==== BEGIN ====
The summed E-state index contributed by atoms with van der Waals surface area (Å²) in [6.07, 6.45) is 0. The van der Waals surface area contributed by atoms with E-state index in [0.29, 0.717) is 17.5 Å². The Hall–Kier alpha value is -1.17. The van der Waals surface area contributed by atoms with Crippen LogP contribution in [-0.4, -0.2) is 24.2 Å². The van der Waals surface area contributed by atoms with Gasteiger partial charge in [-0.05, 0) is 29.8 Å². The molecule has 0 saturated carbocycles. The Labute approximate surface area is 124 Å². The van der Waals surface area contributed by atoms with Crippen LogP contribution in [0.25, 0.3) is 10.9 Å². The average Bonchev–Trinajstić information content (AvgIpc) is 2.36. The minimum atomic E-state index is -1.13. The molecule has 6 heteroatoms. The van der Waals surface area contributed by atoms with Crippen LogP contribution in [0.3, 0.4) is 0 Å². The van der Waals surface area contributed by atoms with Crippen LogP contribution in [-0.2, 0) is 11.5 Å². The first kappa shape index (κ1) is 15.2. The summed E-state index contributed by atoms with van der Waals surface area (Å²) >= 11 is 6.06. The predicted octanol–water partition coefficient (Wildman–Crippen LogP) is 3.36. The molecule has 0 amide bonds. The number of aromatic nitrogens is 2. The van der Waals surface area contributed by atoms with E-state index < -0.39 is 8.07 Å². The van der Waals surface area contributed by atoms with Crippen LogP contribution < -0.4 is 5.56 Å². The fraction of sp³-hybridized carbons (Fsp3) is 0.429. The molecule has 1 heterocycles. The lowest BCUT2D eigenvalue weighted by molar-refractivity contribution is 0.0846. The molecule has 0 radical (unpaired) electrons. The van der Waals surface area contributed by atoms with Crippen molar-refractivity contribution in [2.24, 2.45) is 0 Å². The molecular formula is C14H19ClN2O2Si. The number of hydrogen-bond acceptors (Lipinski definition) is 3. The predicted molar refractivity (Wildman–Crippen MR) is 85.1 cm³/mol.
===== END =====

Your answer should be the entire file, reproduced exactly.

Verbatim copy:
The summed E-state index contributed by atoms with van der Waals surface area (Å²) in [6.07, 6.45) is 0. The van der Waals surface area contributed by atoms with E-state index in [0.29, 0.717) is 17.5 Å². The Hall–Kier alpha value is -1.17. The van der Waals surface area contributed by atoms with Crippen LogP contribution in [-0.4, -0.2) is 24.2 Å². The van der Waals surface area contributed by atoms with Gasteiger partial charge in [-0.05, 0) is 29.8 Å². The molecule has 0 saturated carbocycles. The Labute approximate surface area is 124 Å². The van der Waals surface area contributed by atoms with Crippen LogP contribution in [0.25, 0.3) is 10.9 Å². The average Bonchev–Trinajstić information content (AvgIpc) is 2.36. The minimum atomic E-state index is -1.13. The molecule has 6 heteroatoms. The van der Waals surface area contributed by atoms with Crippen LogP contribution in [0.3, 0.4) is 0 Å². The van der Waals surface area contributed by atoms with Crippen LogP contribution in [-0.2, 0) is 11.5 Å². The first kappa shape index (κ1) is 15.2. The summed E-state index contributed by atoms with van der Waals surface area (Å²) >= 11 is 6.06. The predicted octanol–water partition coefficient (Wildman–Crippen LogP) is 3.36. The molecule has 0 amide bonds. The number of aromatic nitrogens is 2. The van der Waals surface area contributed by atoms with E-state index < -0.39 is 8.07 Å². The van der Waals surface area contributed by atoms with Crippen LogP contribution < -0.4 is 5.56 Å². The fraction of sp³-hybridized carbons (Fsp3) is 0.429. The molecule has 1 heterocycles. The lowest BCUT2D eigenvalue weighted by molar-refractivity contribution is 0.0846. The molecule has 0 radical (unpaired) electrons. The van der Waals surface area contributed by atoms with Crippen molar-refractivity contribution in [2.24, 2.45) is 0 Å². The molecular formula is C14H19ClN2O2Si. The number of hydrogen-bond acceptors (Lipinski definition) is 3. The predicted molar refractivity (Wildman–Crippen MR) is 85.1 cm³/mol.